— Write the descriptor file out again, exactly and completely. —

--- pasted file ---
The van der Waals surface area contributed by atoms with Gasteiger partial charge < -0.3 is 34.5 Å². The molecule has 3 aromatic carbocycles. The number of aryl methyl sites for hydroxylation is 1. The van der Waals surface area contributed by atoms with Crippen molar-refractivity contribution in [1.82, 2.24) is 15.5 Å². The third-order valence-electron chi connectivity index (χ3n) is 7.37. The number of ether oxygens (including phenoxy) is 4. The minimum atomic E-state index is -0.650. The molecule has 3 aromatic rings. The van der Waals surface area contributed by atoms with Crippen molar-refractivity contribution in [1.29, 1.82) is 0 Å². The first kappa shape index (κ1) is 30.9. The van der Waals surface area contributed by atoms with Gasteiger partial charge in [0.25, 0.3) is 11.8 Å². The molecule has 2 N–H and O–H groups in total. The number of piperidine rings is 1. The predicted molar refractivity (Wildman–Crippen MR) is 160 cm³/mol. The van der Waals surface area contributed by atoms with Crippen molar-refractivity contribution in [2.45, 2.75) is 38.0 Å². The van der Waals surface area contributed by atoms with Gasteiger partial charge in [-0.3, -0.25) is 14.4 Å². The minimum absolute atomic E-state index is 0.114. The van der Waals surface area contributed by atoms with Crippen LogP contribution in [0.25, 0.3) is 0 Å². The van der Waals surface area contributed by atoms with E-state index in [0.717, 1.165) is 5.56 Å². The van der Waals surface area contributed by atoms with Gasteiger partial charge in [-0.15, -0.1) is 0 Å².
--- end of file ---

The van der Waals surface area contributed by atoms with Gasteiger partial charge < -0.3 is 34.5 Å². The molecule has 3 aromatic carbocycles. The number of aryl methyl sites for hydroxylation is 1. The van der Waals surface area contributed by atoms with Crippen molar-refractivity contribution in [1.82, 2.24) is 15.5 Å². The third-order valence-electron chi connectivity index (χ3n) is 7.37. The number of ether oxygens (including phenoxy) is 4. The minimum atomic E-state index is -0.650. The molecule has 3 aromatic rings. The van der Waals surface area contributed by atoms with Crippen molar-refractivity contribution in [1.29, 1.82) is 0 Å². The first kappa shape index (κ1) is 30.9. The van der Waals surface area contributed by atoms with Gasteiger partial charge in [0.25, 0.3) is 11.8 Å². The molecule has 2 N–H and O–H groups in total. The number of piperidine rings is 1. The predicted molar refractivity (Wildman–Crippen MR) is 160 cm³/mol. The van der Waals surface area contributed by atoms with Crippen molar-refractivity contribution in [2.45, 2.75) is 38.0 Å². The van der Waals surface area contributed by atoms with Gasteiger partial charge in [-0.3, -0.25) is 14.4 Å². The minimum absolute atomic E-state index is 0.114. The van der Waals surface area contributed by atoms with Crippen LogP contribution in [0.25, 0.3) is 0 Å². The van der Waals surface area contributed by atoms with E-state index in [0.717, 1.165) is 5.56 Å². The van der Waals surface area contributed by atoms with Gasteiger partial charge in [-0.15, -0.1) is 0 Å².